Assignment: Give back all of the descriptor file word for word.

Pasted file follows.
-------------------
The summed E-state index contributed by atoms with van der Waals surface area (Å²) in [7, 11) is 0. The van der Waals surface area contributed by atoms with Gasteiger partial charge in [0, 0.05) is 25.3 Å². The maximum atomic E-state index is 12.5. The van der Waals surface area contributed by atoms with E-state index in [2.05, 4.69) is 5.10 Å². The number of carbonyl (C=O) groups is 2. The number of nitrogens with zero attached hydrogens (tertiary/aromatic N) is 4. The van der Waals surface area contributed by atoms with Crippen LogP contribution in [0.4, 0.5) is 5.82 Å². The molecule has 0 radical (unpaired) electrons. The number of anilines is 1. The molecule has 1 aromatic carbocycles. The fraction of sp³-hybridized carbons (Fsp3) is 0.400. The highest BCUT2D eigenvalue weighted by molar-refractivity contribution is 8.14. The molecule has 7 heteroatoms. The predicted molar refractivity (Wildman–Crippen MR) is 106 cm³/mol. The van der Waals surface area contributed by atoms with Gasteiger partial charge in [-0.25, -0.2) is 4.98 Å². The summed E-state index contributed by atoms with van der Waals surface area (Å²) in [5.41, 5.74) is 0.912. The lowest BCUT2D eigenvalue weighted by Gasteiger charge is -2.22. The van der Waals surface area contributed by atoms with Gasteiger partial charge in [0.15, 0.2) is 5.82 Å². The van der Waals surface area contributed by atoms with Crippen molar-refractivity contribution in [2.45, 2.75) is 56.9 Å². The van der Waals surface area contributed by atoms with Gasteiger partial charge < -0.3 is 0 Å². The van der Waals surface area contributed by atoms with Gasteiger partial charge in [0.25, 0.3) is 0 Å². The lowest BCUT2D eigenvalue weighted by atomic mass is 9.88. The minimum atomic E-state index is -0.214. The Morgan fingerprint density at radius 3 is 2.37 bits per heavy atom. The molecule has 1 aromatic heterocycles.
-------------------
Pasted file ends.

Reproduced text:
The summed E-state index contributed by atoms with van der Waals surface area (Å²) in [7, 11) is 0. The van der Waals surface area contributed by atoms with Gasteiger partial charge in [0, 0.05) is 25.3 Å². The maximum atomic E-state index is 12.5. The van der Waals surface area contributed by atoms with E-state index in [2.05, 4.69) is 5.10 Å². The number of carbonyl (C=O) groups is 2. The number of nitrogens with zero attached hydrogens (tertiary/aromatic N) is 4. The van der Waals surface area contributed by atoms with Crippen LogP contribution in [0.4, 0.5) is 5.82 Å². The molecule has 0 radical (unpaired) electrons. The number of anilines is 1. The molecule has 1 aromatic carbocycles. The fraction of sp³-hybridized carbons (Fsp3) is 0.400. The highest BCUT2D eigenvalue weighted by molar-refractivity contribution is 8.14. The molecule has 7 heteroatoms. The predicted molar refractivity (Wildman–Crippen MR) is 106 cm³/mol. The van der Waals surface area contributed by atoms with Gasteiger partial charge in [-0.25, -0.2) is 4.98 Å². The summed E-state index contributed by atoms with van der Waals surface area (Å²) in [5.41, 5.74) is 0.912. The lowest BCUT2D eigenvalue weighted by Gasteiger charge is -2.22. The van der Waals surface area contributed by atoms with Gasteiger partial charge in [0.15, 0.2) is 5.82 Å². The van der Waals surface area contributed by atoms with Crippen molar-refractivity contribution in [2.45, 2.75) is 56.9 Å². The van der Waals surface area contributed by atoms with Gasteiger partial charge < -0.3 is 0 Å². The van der Waals surface area contributed by atoms with Gasteiger partial charge in [0.25, 0.3) is 0 Å². The lowest BCUT2D eigenvalue weighted by atomic mass is 9.88. The minimum atomic E-state index is -0.214. The Morgan fingerprint density at radius 3 is 2.37 bits per heavy atom. The molecule has 1 aromatic heterocycles.